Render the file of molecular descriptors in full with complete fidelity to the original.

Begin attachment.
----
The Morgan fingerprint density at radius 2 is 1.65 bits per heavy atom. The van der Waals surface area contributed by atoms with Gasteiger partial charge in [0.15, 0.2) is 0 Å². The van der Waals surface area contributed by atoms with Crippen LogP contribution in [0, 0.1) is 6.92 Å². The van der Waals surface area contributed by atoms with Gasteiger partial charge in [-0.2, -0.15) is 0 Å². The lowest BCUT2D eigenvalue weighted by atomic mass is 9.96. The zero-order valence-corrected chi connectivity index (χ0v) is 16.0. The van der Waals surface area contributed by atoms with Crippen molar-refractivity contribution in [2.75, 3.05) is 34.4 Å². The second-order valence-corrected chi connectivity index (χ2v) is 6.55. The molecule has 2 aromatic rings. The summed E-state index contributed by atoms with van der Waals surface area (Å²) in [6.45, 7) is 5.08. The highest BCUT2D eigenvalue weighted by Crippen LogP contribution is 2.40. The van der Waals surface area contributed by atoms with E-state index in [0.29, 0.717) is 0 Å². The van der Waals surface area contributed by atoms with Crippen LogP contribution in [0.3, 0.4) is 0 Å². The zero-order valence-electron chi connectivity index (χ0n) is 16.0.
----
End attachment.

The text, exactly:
The Morgan fingerprint density at radius 2 is 1.65 bits per heavy atom. The van der Waals surface area contributed by atoms with Gasteiger partial charge in [0.15, 0.2) is 0 Å². The van der Waals surface area contributed by atoms with Crippen LogP contribution in [0, 0.1) is 6.92 Å². The van der Waals surface area contributed by atoms with Gasteiger partial charge in [-0.2, -0.15) is 0 Å². The lowest BCUT2D eigenvalue weighted by atomic mass is 9.96. The zero-order valence-corrected chi connectivity index (χ0v) is 16.0. The van der Waals surface area contributed by atoms with Crippen molar-refractivity contribution in [2.75, 3.05) is 34.4 Å². The second-order valence-corrected chi connectivity index (χ2v) is 6.55. The molecule has 2 aromatic rings. The summed E-state index contributed by atoms with van der Waals surface area (Å²) in [6.45, 7) is 5.08. The highest BCUT2D eigenvalue weighted by Crippen LogP contribution is 2.40. The van der Waals surface area contributed by atoms with E-state index in [0.29, 0.717) is 0 Å². The van der Waals surface area contributed by atoms with Crippen LogP contribution in [0.3, 0.4) is 0 Å². The zero-order valence-electron chi connectivity index (χ0n) is 16.0.